A cooker is not just for cooking. That is the starting point to understanding the Aga.
It is impractical, environmentally unfriendly, and expensive. Everyone – including the Aga’s most ardent devotees – knows that. And yet the Aga cooker next year will celebrate its centenary. Despite all the modern appliances that should long ago have rendered it obsolete, these enamel-coated cast-iron behemoths continue to soldier on indefatigably. They are one of the twenty first century’s great survivors.
The brand has a glorious history. The Aga cooker was invented by a Nobel Prize-winning Swedish physicist. Having been blinded by an explosion from an earlier invention that went awry, he decided to turn his attention to designing something to help his wife in her daily toil. In later years, Douglas Scott, best known for his work on London’s classic Routemaster bus, worked on a tweaked Aga design. But no-one had more of an influence on the brand’s success than a young sales executive who in 1935 wrote ‘The Theory And Practise Of Selling The AGA Cooker‘. The New Standard Aga had just been launched, a British developed variation on the original Swedish product, and the manual was intended to help the company’s salespeople push the brand in the fledgling UK market. The pamphlet’s advice for success in selling door-to-door (‘Dress quietly and shave well. Do not wear a bowler hat’) worked wonders. The smart salesman went on to become the King of Madison Avenue and the ‘Father of Advertising’. Fifty years later Fortune magazine called David Ogilvy’s Aga pamphlet ‘the best sales manual ever written’.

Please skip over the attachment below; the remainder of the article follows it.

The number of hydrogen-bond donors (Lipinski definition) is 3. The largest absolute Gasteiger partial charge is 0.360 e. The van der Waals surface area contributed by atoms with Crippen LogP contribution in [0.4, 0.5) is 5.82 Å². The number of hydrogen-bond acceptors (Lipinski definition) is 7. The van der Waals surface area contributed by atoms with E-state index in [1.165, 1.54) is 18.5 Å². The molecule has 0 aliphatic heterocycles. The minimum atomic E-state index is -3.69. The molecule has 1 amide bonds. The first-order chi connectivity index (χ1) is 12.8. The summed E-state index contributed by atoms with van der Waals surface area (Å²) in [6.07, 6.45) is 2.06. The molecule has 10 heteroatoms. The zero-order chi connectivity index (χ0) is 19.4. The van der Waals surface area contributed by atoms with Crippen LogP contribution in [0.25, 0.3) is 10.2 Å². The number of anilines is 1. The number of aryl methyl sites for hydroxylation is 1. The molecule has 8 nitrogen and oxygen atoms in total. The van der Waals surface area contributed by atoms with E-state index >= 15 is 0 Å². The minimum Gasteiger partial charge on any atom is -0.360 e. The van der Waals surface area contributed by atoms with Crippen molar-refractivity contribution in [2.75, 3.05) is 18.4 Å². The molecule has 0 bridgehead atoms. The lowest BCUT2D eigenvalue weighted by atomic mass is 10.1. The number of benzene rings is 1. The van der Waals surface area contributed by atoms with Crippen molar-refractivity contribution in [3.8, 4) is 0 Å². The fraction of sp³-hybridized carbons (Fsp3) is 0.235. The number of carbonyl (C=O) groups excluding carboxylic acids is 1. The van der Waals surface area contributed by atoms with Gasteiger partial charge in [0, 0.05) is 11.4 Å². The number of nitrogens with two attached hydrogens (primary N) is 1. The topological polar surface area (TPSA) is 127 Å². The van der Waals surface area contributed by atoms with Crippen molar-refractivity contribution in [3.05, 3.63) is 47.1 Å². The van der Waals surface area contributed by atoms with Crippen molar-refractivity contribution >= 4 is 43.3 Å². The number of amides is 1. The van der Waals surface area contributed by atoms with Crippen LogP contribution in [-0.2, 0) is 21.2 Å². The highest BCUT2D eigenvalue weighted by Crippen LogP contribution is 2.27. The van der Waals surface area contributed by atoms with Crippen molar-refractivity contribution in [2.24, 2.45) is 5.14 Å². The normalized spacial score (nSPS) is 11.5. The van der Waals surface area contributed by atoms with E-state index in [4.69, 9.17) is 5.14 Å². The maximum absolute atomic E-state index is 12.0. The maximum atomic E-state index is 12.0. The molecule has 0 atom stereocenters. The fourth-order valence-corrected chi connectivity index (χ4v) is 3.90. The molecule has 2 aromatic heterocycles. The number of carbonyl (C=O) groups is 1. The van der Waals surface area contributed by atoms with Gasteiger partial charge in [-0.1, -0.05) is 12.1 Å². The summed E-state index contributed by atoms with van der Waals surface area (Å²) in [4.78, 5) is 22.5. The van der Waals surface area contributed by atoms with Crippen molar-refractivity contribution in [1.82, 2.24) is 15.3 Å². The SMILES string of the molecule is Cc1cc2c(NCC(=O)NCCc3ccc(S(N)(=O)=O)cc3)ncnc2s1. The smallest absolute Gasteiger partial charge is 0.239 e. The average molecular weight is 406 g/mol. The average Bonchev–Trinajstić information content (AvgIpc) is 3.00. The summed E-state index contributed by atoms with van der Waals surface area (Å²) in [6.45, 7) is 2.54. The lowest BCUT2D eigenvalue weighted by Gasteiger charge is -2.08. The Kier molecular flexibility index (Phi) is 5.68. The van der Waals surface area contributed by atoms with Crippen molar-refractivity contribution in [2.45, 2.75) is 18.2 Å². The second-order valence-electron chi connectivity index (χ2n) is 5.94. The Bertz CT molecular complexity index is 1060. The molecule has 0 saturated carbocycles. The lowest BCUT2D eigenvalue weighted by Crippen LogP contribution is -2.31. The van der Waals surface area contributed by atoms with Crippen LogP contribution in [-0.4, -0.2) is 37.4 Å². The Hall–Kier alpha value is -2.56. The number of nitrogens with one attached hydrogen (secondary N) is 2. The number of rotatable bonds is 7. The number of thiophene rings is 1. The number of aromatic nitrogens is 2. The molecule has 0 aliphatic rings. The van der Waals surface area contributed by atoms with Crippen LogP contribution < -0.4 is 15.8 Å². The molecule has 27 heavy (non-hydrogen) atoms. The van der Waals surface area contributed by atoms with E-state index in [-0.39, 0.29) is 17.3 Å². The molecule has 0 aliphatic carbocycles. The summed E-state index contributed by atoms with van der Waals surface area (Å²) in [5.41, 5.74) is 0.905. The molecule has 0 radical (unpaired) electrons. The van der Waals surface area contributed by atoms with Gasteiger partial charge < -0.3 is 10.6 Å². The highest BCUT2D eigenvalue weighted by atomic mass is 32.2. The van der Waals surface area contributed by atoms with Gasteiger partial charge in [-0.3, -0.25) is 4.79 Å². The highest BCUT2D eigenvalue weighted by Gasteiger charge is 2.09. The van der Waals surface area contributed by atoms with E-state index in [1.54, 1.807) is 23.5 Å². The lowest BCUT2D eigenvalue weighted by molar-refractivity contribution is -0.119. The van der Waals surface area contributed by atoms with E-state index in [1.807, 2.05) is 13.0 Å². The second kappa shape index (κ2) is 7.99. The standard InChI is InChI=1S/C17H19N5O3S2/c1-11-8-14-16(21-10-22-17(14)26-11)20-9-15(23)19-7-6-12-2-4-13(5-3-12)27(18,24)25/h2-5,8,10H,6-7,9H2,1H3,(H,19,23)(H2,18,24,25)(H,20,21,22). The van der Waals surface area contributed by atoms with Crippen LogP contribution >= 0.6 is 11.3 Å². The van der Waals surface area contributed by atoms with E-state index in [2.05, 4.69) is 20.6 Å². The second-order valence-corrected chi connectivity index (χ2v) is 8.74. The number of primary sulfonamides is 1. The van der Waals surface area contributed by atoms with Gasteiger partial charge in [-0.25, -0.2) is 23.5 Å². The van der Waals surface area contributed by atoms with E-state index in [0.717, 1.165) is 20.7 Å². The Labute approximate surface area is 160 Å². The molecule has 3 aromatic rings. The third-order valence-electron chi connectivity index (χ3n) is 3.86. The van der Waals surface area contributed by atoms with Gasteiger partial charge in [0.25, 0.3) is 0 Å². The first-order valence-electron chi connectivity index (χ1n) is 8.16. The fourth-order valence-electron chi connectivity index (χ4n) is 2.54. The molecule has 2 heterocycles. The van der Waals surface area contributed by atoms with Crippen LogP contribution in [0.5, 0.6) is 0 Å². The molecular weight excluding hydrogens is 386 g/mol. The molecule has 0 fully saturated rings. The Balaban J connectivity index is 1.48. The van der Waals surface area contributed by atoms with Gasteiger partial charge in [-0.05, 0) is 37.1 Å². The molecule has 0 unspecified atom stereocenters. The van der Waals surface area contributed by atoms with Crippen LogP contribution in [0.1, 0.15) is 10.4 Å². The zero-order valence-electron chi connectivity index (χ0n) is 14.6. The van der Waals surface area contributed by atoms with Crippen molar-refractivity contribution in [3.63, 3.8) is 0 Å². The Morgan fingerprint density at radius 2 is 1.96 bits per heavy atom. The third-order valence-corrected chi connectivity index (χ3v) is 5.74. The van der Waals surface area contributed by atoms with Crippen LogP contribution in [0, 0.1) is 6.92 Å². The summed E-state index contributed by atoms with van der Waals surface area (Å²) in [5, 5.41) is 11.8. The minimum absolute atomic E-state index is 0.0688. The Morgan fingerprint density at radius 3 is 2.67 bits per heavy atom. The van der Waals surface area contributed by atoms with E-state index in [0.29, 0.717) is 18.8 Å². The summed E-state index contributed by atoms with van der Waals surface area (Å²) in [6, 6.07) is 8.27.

But, in 2021, why would anyone still want one? Aga cookers stay on constantly – 24 hour a day, 7 days a week – and use a corresponding amount of energy (though you can at least choose the fuel that suits you – natural gas, kerosene, diesel or electricity).